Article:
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Advisory Council on Historic Preservation letter on Oak Flat
Monday, March 29, 2021

The Advisory Council on Historic Preservation (ACHP) issued a letter in connection with the proposed copper mine at Oak Flat, a sacred Apache site in Arizona.

According to the letter, Oak Flat would “be directly and permanently damaged” by the Resolution Copper mine. Rick Gonzalez, the vice chair of the ACHP, urged the Biden administration to continue consulting with the San Carlos Apache Tribe and other Indian nations opposed to the controversial project.

“As the heads of federal agencies, we have a responsibility to exercise leadership in the preservation of the nation’s irreplaceable cultural heritage,” Gonzalez said in the letter to Secretary of Agriculture Tom Vilsack on Monday.

Citizens and supporters of the San Carlos Apache Tribe, including former Chairman Wendsler Nosie Sr., far left, rallied at the U.S. Capitol on March 11, 2020, to call attention to the effort to protect Oak Flat in Arizona from development. Photo by Indianz.Com (CC BY-NC-SA 4.0)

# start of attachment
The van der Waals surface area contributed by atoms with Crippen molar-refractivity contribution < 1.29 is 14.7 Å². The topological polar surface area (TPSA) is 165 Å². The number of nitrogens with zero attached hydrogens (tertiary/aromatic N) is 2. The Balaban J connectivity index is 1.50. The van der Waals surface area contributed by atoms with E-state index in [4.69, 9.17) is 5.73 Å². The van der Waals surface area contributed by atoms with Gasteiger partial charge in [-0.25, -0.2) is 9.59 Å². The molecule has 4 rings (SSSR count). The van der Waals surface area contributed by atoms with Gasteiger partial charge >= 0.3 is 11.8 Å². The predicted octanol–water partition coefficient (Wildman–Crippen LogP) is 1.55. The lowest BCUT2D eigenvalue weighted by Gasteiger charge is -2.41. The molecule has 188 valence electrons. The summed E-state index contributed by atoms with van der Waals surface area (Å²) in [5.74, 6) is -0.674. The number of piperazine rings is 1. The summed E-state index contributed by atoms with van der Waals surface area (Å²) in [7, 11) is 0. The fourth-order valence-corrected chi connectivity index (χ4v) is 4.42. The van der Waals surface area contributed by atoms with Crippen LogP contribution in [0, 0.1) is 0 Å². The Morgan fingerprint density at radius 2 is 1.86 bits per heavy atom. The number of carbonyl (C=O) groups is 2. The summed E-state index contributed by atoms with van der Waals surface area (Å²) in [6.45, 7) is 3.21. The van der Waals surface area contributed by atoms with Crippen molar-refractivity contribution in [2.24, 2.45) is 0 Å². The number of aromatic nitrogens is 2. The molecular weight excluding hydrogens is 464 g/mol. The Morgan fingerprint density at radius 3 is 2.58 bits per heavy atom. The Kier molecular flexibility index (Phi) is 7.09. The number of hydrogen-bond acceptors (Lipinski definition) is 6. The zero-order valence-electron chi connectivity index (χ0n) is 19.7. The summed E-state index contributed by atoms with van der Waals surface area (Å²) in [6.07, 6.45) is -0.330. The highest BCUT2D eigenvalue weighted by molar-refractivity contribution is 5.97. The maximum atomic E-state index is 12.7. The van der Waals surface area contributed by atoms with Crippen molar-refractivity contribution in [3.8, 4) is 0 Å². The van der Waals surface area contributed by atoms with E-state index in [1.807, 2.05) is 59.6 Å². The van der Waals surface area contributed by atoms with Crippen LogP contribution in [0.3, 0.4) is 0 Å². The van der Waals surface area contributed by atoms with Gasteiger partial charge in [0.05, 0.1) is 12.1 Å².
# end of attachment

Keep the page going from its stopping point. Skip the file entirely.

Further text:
The mine has been in the works for several years but the Trump administration advanced it significantly in the closing weeks of the prior president’s term in office. The final environmental statement (FEIS) and the draft record of decision were issued on January 15, barely five days before Joe Biden came on board.

President Biden’s administration has since rescinded both documents. The U.S. Forest Service, which is part of the Department of Agriculture, is reviewing whether a land swap for the mine will go forward.

The federal government’s approval is needed because a portion of the proposed mine is located within the Tonto National Forest in Arizona. The land in question would be transferred to Resolution Copper Mining, LLC, a company held by foreign interests.

Legislation has been introduced to repeal the federal statute that paved the way for the land swap. The Save Oak Flat Act is H.R.1884 in the U.S. House of Representatives and S.915 in the U.S. Senate.

Oak Flat is known as Chí’chil Biłdagoteel in the Apache language. It is a place for prayers, ceremonies, food gathering and other purposes.


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